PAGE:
Elm trees are majestic and beloved shade trees. Elms grow well in the most severe settings, they transplant easily and grow rapidly when planted in favorable conditions. Elm trees prefer full sun but will tolerate moderate shade. They grow best in nutrient-rich, moist, well-drained soil but can thrive in less-than-perfect soil conditions. Although it's a hardy tree, the Elm is susceptible to a few destructive and sometimes deadly diseases.
Dutch Elm Disease
Considered the most devastating shade tree disease, Dutch elm disease has taken a high toll on elm trees throughout the world. Dutch elm disease is caused by a fungus that rapidly spreads through the tree. The fungus blocks the vascular system of the tree, which stops water and minerals from reaching the leaves and branches. The leaves whither and the tree dies. Younger trees will die quickly; older trees can survive for a year or two before dying.
Controlling and treating Dutch Elm disease is difficult. A treatment called ELMguard has been used to help prevent and stop the spread of Dutch elm disease. Small holes are drilled into the tree and ELMguard is injected into the holes; a wax sealer closes the holes. It does not provide 100 percent protection from the disease, but it's helping in the prevention and spread of Dutch elm disease.
Anthracnose is a fungus that attacks elm trees. The disease will cause the defoliation of the elm tree. Damage usually occurs after cool, damp weather during bud break. One sign of Anthracnose is repeated early leaf loss which, if occurring several years in a row, will cause the elm tree to weaken and leave it susceptible to borer attacks and injury. Buds and twigs may die and premature leaf drop begins, which causes a decrease of shade and an unhealthy-looking tree.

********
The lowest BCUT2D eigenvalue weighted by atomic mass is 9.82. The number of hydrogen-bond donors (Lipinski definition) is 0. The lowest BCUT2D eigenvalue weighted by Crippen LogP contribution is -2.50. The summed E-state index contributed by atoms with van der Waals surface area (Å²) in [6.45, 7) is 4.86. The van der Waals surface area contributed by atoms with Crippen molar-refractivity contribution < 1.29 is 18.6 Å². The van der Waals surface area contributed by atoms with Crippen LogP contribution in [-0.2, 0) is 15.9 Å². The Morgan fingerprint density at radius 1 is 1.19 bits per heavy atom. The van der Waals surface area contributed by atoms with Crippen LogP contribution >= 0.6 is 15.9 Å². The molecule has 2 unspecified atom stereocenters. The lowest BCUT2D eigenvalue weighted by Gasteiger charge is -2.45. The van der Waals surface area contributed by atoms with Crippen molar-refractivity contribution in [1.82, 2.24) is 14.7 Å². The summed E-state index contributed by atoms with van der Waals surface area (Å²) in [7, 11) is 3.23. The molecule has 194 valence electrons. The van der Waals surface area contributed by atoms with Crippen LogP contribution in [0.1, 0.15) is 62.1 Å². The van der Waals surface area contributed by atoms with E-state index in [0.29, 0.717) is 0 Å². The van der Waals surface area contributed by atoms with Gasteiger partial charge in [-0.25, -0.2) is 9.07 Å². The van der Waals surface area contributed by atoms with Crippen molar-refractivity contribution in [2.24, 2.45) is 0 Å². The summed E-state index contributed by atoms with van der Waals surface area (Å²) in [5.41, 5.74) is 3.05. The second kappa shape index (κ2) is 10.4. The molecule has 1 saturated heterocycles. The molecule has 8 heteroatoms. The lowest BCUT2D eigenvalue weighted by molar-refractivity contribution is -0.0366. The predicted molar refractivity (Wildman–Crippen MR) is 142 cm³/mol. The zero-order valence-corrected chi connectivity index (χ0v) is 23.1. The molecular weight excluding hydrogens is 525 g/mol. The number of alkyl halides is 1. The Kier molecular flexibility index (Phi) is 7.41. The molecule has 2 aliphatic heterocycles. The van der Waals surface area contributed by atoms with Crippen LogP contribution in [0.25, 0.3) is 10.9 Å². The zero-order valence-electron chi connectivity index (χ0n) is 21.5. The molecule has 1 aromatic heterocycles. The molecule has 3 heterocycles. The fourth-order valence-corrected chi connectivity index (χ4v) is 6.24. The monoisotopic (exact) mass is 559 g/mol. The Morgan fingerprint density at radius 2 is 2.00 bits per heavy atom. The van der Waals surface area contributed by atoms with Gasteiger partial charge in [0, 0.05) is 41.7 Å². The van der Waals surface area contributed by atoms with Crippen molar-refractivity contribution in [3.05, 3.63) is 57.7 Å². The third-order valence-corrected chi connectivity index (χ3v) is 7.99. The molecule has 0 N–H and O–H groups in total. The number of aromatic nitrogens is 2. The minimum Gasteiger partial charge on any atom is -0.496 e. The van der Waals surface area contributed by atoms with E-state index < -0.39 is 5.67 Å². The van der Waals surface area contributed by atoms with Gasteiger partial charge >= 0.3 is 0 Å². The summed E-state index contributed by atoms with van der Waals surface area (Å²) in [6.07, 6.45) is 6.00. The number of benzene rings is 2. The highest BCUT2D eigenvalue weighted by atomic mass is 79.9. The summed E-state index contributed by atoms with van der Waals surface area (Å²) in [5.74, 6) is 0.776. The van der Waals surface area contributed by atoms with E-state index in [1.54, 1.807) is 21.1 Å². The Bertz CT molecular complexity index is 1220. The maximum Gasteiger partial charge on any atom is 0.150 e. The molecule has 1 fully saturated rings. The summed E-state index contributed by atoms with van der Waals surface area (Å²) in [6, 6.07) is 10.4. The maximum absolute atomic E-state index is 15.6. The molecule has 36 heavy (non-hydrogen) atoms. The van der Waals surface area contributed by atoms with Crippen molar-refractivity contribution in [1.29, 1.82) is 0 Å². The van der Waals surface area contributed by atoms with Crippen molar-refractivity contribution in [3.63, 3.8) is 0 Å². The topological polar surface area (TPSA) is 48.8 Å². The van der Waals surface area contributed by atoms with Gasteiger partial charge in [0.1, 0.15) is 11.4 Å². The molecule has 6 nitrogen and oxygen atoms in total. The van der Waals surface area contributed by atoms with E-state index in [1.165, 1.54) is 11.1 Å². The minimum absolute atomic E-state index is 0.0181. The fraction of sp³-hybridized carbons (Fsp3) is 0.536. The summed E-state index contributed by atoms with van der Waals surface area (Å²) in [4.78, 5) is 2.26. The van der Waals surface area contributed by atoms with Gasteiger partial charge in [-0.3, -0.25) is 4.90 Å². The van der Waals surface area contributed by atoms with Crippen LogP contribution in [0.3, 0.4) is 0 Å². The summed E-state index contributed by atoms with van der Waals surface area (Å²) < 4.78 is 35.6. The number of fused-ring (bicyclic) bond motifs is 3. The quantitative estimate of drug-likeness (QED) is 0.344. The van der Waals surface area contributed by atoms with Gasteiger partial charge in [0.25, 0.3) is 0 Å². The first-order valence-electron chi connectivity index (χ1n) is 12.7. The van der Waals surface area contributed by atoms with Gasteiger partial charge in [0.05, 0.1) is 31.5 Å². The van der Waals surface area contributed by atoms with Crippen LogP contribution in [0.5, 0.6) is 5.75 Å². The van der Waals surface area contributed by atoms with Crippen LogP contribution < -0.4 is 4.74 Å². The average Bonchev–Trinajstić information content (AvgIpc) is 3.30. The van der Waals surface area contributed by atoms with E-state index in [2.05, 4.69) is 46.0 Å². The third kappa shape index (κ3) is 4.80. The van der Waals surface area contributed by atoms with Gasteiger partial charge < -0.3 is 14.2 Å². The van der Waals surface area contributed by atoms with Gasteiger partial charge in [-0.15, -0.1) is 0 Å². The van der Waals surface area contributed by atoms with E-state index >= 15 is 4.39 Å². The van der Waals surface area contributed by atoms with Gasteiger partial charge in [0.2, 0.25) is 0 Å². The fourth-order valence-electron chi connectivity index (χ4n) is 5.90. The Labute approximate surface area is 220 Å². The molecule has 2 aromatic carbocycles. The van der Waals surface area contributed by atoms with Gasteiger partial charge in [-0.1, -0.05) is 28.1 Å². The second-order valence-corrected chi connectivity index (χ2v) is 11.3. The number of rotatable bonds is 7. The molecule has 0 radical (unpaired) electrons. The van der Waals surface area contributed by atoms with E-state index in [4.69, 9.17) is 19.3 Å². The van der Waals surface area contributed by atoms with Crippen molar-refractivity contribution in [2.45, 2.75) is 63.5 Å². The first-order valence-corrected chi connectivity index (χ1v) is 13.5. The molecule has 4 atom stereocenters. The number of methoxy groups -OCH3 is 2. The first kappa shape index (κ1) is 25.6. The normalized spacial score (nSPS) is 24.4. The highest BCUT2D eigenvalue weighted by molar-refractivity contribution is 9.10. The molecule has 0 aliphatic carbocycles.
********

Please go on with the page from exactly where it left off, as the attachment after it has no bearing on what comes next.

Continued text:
Preventative measures will reduce the chance of Anthracnose greatly. Rake up and burn infected leaves. Prune the tree and remove dead twigs and branches and burn them. Control Anthracnose by spraying a fungicide containing mancozeb at the budswell and over leaves twice during leaf expansion time. Follow instructions on the label. Stopping anthracnose is imperative as it is often fatal to the tree.
Verticillium wilt is a serious vascular disease caused by the fungi Verticillium albo-atrum and Verticillium dahliae. Symptoms of this disease are leaf wilt and die-back of branches. Often one side of the elm tree remains healthy while the other side is affected by the disease. Verticillium wilt can last for years, sometimes going into remission and then coming back again. It can progress quickly and kill the tree with in a year or two.
Fungicides are not effective in controlling Verticillium wilt. Pruning out the infected branches and burning them helps limit the effects of the infection. Healthy trees are less susceptible to the disease, so fertilize trees regularly and keep them properly watered.